This month can be filled with hearts, balloons, romantic gestures, and other things that make your heart pitter patter or gag. Nonetheless , a new year and month of Hallmark romance upon us, it seems almost a guarantee that at some point you may reflect on your romantic life, even if you have one or not. In the past few months I have flirted with the idea of dating and actually have gone on a date here or there. While nothing has blossomed from these dating adventures, I have learned more about myself in the process. While trying to understand why dating is so complicated for many, I’ve tried to really focus on what makes it so complicated for me. I’ve come to the conclusion that I simply have no clue what I am doing when it comes to dating and largely in part to my upbringing in an Indo-Fijian family.
Firstly, many of the influential people in my life were adults whom were married. Marriage came to be through family match makers. Family members would actively keep their eyes open for eligible mates and should one lucky person be found, families would agree to meet to see if the single people were interested in being together. If the single people were interested, they would ‘date’ and eventually marry if that is what they chose. I literally grew up learning that at some point someone would bring me a suitable partner(s) so all I had to do was focus on my education. The idea of having someone show up with an eligible partner, who is looking for more than a one night stand seems really convenient, right? The commitment to really wanting to get to know a person, and the desire to find a person whom you want for a long term partner has already been established and acknowledged before the person walks through the door. The more you think about it, it sounds as if all those awkward ‘where is this going and what do we each want’ conversations don’t actually need to happen, because someone else had them for you.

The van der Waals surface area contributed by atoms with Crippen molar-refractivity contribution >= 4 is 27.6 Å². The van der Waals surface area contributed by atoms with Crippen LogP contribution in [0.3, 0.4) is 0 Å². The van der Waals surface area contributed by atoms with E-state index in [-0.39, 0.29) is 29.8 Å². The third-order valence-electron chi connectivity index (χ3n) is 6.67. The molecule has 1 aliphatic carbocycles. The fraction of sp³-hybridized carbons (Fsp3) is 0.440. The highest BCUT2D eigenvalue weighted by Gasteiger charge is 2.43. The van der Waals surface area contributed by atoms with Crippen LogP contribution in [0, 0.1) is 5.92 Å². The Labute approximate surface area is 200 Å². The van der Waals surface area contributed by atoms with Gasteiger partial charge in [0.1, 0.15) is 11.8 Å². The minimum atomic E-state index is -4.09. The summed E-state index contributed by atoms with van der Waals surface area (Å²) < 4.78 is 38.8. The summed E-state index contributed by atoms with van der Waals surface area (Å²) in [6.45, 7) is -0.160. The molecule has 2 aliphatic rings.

Secondly, dating was pretty much taboo. Before the age of 16, I wasn’t allowed to date so I didn’t and the fear was instilled in me so I didn’t date much after that either. When I did finally start dating, I started dating someone who was also south Asian with strict parents so while we said we were dating, we never actually went out. Instead we spent time together during and after class. We held hands in the hallway, kissed for the first time on the third floor. Our romantic moments were captured in the walls of our school. Seems as though my first experience with dating wasn’t traditional dating but hanging out whenever we could at school. This kind of dating seemed to be the trend moving forward which is when hook up and hangout culture seemed to be developing but that is a whole different issue in itself. So fast forward a few years, I’m on my own learning about paying bills, balancing budgets, how to make food and going on the occasional date here and there. Here is where my growth and development as an indo-Fijian person start intertwining with western ideas and it becomes a whole tangled mess.